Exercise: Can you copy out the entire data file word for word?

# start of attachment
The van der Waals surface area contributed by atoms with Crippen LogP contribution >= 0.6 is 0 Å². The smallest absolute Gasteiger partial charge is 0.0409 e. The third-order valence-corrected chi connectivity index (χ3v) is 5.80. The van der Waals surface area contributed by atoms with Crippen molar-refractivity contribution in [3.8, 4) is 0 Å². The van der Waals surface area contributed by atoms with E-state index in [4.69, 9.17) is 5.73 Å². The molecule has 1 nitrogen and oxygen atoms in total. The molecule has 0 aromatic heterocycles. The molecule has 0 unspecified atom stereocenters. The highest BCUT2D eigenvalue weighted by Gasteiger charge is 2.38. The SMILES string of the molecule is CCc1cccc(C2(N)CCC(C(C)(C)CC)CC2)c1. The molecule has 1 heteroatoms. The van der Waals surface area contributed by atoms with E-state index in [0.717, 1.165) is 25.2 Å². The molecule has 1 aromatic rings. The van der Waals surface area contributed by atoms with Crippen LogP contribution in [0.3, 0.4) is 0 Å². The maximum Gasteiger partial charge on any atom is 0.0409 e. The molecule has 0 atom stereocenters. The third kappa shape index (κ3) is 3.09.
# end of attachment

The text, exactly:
The van der Waals surface area contributed by atoms with Crippen LogP contribution >= 0.6 is 0 Å². The smallest absolute Gasteiger partial charge is 0.0409 e. The third-order valence-corrected chi connectivity index (χ3v) is 5.80. The van der Waals surface area contributed by atoms with Crippen molar-refractivity contribution in [3.8, 4) is 0 Å². The van der Waals surface area contributed by atoms with E-state index in [4.69, 9.17) is 5.73 Å². The molecule has 1 nitrogen and oxygen atoms in total. The molecule has 0 aromatic heterocycles. The molecule has 0 unspecified atom stereocenters. The highest BCUT2D eigenvalue weighted by Gasteiger charge is 2.38. The SMILES string of the molecule is CCc1cccc(C2(N)CCC(C(C)(C)CC)CC2)c1. The molecule has 1 heteroatoms. The van der Waals surface area contributed by atoms with E-state index in [0.717, 1.165) is 25.2 Å². The molecule has 1 aromatic rings. The van der Waals surface area contributed by atoms with Crippen LogP contribution in [0.3, 0.4) is 0 Å². The maximum Gasteiger partial charge on any atom is 0.0409 e. The molecule has 0 atom stereocenters. The third kappa shape index (κ3) is 3.09.